Grain futures - weekly outlook: June 9 - 13

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Investing.com - U.S. corn and wheat futures rallied off multi-month lows on Friday, as investors returned to the market to close out bets on lower prices and seek cheap valuations in wake of recent losses.

On the Chicago Mercantile Exchange, U.S. corn for July delivery rallied 2.23%, or 10.0 cents, to settle at $4.5900 a bushel by close of trade on Friday. Prices slumped to $4.4700 earlier in the day, the weakest level since February 18.

Despite Friday's rally, the July corn contract still lost 1.41%, or 6.6 cents on the week as beneficial weather in the U.S. Midwest aided planting progress.

Nearly 95% of the U.S. corn crop was planted as of June 1, compared to 88% in the preceding week, according to the U.S. Department of Agriculture. The five-year average for this time of year is 94%.

Meanwhile, U.S. wheat for July delivery fell to a session low of $6.0300 a bushel on Friday, the weakest level since February 28, before turning higher to settle at $6.1820 by close of trade, up 2.06%, or 12.4 cents.

On the week, the July wheat contract lost 1.43%, or 9.0 cents, the fourth consecutive weekly decline.

Wheat prices have been under heavy selling pressure in recent weeks as market players liquidated long positions amid easing concerns over tightening global supplies.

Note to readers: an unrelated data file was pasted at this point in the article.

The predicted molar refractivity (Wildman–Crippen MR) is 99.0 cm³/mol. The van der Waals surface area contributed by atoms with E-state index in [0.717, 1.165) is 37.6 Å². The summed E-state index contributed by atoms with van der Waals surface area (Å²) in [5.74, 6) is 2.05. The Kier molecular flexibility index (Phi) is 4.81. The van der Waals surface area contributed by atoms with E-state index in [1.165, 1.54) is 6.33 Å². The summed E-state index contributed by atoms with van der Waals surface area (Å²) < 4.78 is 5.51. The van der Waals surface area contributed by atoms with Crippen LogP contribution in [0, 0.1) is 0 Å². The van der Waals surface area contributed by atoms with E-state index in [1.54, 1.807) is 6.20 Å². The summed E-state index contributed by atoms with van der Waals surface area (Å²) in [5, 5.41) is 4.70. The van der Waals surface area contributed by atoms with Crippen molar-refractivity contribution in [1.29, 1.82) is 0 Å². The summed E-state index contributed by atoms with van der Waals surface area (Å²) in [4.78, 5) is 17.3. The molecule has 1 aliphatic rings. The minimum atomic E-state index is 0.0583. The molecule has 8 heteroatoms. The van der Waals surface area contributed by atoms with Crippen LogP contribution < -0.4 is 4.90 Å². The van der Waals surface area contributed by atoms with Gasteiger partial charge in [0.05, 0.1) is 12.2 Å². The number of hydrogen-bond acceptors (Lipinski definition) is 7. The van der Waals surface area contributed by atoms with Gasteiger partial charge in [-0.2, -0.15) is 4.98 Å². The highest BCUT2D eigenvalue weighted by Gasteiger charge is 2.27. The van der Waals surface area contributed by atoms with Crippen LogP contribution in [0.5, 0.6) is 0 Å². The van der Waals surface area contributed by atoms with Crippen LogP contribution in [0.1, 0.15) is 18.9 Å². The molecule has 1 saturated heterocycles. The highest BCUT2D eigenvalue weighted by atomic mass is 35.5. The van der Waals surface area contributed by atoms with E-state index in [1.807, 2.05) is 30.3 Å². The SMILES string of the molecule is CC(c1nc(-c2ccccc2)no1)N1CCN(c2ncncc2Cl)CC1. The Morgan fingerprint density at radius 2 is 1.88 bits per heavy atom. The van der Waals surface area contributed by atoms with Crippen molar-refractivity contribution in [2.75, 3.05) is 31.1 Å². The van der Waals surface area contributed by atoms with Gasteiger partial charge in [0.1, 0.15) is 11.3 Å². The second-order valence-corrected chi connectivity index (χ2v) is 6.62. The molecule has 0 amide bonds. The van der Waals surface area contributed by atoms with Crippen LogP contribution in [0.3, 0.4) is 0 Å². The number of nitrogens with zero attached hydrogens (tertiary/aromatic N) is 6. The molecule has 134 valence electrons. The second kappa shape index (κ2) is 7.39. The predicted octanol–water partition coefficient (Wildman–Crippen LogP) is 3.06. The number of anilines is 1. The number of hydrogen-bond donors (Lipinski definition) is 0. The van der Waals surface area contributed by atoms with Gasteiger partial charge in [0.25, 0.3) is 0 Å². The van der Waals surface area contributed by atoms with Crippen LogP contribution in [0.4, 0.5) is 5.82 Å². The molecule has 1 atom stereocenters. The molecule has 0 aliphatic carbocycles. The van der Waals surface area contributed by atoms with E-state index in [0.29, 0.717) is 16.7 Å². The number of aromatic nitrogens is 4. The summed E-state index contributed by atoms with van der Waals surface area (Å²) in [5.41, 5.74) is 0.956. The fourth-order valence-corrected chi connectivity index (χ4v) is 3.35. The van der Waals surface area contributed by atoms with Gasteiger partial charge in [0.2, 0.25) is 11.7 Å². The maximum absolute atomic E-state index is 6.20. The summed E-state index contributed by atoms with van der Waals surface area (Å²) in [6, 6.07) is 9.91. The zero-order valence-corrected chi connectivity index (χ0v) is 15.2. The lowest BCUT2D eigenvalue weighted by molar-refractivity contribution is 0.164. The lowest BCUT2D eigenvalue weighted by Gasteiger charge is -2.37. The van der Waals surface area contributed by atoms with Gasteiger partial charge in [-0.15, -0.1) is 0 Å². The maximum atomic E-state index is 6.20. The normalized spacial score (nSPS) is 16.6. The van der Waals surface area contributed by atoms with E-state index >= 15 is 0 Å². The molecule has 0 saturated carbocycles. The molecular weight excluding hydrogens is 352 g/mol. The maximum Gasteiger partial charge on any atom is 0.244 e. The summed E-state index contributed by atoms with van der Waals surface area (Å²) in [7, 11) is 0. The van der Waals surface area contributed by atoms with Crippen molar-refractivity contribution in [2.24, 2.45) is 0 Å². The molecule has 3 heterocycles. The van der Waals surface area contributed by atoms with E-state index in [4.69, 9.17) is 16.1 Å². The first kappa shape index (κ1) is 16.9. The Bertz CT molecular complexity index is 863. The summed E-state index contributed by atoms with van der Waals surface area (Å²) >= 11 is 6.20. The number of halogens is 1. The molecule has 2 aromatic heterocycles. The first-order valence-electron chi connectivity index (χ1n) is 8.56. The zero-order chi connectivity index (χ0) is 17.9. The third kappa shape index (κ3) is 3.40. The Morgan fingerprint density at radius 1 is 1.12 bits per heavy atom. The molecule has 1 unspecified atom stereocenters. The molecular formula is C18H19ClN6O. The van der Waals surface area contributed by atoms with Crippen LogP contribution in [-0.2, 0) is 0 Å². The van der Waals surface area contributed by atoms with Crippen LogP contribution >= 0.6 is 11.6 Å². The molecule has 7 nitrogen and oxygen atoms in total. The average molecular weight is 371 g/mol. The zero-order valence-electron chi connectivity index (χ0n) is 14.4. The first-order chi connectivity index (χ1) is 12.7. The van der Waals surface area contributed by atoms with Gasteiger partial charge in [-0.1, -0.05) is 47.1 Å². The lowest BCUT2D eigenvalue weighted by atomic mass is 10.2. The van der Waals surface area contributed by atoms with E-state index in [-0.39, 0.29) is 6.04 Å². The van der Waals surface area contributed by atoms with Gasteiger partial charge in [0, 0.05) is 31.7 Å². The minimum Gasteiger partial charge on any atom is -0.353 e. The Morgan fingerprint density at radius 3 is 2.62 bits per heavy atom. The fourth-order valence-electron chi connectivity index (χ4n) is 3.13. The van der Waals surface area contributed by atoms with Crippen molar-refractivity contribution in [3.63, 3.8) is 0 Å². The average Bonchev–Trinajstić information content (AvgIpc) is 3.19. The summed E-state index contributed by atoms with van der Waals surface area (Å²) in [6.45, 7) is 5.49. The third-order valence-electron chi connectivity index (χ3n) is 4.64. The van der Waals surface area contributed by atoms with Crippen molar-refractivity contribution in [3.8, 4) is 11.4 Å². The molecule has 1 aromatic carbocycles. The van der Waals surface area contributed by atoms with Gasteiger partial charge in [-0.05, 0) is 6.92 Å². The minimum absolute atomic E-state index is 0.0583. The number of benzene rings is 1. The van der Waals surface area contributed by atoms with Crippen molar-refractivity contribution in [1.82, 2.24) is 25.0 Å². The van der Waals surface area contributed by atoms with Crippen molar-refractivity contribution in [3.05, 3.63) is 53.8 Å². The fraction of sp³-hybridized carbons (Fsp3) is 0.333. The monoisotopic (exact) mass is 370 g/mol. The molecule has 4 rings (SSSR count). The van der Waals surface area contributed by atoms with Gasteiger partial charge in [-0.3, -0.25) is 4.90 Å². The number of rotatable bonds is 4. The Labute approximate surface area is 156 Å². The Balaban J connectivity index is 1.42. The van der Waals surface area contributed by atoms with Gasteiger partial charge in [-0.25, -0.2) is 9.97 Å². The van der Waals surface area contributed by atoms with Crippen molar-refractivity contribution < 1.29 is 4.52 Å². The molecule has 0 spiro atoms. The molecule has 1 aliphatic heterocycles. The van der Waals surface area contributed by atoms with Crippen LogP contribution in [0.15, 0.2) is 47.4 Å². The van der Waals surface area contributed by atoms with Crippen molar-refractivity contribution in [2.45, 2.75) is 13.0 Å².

According to the USDA, nearly 88% of the U.S. spring wheat crop was planted as of last week, improving from 74% in the preceding week.

Elsewhere on the Chicago Board of Trade, U.S. soybeans for July delivery dipped 0.24%, or 3.4 cents, on Friday to settle the week at $14.5700 a bushel. Earlier in the day, prices of the oilseed fell to $14.5600, the lowest since May 9.

On the week, the July soybean contract fell 2.42%, or 36.2 cents.

In the week ahead, market players will focus on the release of the USDA's monthly production and supply and demand reports, scheduled for release on Wednesday.

The agency will also produce weekly data on crop progress and weekly export sales figures.

Corn is the biggest U.S. crop, followed by soybeans, government figures show. Wheat was fourth, behind hay.

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The views and opinions expressed herein are the views and opinions of the author and do not necessarily reflect those of The NASDAQ OMX Group, Inc.



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